In the same volume, he slammed members of Congress who “walk the NRA line.”

“Now he goes on camera and just reads the NRA talking points,” said Mark Glaze, a senior adviser to Guns Down, a group that advocates for tougher gun laws. “Nothing happened to change his mind, aside from a lot of mass shootings and a lot of NRA money.”

But after spending heavily on Trump, the gun lobby has been struggling simply to defend the status quo, unable to advance its agenda in Congress for expanding gun-friendly laws.

The NRA’s top agenda item is to pass a federal law that would allow a gun owner with a permit to carry a concealed weapon in one state to conceal that weapon in any other state that issues such permits, which is virtually every state in the country. Opponents say that would usurp state officials’ authority to regulate those deemed too dangerous to carry a concealed gun in their state.

Despite Republican majorities in both chambers of Congress and more than 200 co-sponsors on the main bill for the measure, called “concealed carry reciprocity,’’ there have been no hearings held on the bill, and it seems to be stalled.

“The weaker the White House becomes, the more difficult it is to have those hearings,” said Richard Feldman, a former NRA lobbyist and founder of the pro-gun group Independent Firearm Owners.

“There doesn’t seem to be a lot of help to move the agenda forward. I would think they were expecting a lot more from Trump. . . . Usually to the victors go some spoils. But they were the victors. Where are the spoils? I don’t see them.”

The gun lobby also failed this year to pass a law that would deregulate the sale of silencers, in part due to poor timing. The legislation was headed for the House floor when the Las Vegas massacre occurred, with the gunman firing on a country music concert, killing 58 people in the worst mass shooting in American history.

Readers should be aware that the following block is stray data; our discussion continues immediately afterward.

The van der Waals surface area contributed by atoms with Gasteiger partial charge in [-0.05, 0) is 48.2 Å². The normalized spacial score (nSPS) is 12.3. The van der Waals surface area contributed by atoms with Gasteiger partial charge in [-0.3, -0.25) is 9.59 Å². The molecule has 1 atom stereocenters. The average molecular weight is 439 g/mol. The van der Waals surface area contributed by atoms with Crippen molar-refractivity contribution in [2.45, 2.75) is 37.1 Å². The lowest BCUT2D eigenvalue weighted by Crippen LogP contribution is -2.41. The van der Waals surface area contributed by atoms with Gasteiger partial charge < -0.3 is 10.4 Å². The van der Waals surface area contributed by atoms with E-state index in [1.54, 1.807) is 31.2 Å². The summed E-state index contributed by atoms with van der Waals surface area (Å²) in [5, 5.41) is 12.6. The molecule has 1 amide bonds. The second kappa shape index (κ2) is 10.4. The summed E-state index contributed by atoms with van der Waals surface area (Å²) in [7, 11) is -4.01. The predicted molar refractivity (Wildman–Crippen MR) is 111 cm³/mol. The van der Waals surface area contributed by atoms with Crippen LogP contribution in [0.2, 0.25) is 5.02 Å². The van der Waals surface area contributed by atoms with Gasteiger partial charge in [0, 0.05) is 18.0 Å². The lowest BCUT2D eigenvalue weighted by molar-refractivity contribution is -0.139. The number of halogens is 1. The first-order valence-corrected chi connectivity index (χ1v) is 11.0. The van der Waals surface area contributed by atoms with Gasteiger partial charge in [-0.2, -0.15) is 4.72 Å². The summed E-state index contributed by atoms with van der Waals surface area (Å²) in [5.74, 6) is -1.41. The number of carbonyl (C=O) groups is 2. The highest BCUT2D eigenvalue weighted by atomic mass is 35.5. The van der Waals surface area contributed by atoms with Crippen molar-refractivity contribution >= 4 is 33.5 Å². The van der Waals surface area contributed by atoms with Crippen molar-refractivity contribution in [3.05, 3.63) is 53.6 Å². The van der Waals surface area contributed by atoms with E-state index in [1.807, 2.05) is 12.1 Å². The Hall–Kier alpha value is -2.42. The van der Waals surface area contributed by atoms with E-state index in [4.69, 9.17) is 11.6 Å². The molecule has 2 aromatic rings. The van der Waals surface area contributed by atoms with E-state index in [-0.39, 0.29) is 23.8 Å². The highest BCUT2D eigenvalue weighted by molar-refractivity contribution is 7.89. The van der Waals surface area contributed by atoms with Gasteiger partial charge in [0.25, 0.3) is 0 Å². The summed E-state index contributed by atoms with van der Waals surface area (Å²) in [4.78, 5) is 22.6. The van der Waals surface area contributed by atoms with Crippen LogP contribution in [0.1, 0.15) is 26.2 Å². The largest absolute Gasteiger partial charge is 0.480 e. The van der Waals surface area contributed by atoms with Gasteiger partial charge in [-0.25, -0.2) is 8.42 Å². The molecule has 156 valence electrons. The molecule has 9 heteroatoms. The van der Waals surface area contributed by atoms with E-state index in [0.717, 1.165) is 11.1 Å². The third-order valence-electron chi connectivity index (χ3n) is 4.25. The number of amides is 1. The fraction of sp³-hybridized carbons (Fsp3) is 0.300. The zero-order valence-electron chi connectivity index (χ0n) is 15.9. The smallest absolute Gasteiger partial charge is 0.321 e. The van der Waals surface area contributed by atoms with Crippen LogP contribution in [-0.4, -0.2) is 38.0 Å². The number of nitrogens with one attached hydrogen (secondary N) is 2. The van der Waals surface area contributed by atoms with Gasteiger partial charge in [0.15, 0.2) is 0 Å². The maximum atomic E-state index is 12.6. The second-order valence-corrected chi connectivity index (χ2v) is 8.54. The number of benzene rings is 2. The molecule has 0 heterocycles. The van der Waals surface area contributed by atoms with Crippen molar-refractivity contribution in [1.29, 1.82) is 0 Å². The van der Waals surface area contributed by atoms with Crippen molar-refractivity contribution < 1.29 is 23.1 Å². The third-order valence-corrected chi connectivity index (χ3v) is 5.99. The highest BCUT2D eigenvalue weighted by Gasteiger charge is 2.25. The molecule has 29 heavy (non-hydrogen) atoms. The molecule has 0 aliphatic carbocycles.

Part of the problem is that the White House has so far been unable to pass any major legislation on any front. But Trump also tends not to talk proactively about pushing a pro-gun agenda and has instead focused on repealing Obamacare and enacting a massive tax cut.

In the 2016 election cycle, the NRA and its affiliates spent roughly $60 million on political activities, according to the Center for Responsive Politics.

Gun industry titans were among the biggest contributors. Ugo Beretta, president of the gun company that bears his name, and his wife, Monique, are celebrated members of the NRA’s “ring of freedom” circle of donors, as is Smith & Wesson’s CEO, James Debney.

But the group’s power goes beyond money. It has a track record of being able to mobilize small-dollar donors.

In its 2015 tax filings, the NRA reported $337 million in total revenue, a figure that grew by 65 percent over a decade.

The bulk of the NRA’s money comes from membership dues and programming fees — the small amounts that people pay to get an NRA card, receive one of the organization’s magazines, take a gun-safety class, and participate in a powerful social movement.

In 2015, that added up to $180 million, according to the group’s IRS filing.

That comes to about $40 per person, if the NRA has the 5 million members it claims.

Annie Linskey can be reached at annie.linskey@globe.com. Follow her on Twitter @annielinskey. Evan Horowitz can be reached at evan.horowitz@globe.com. Follow him on Twitter @GlobeHorowitz.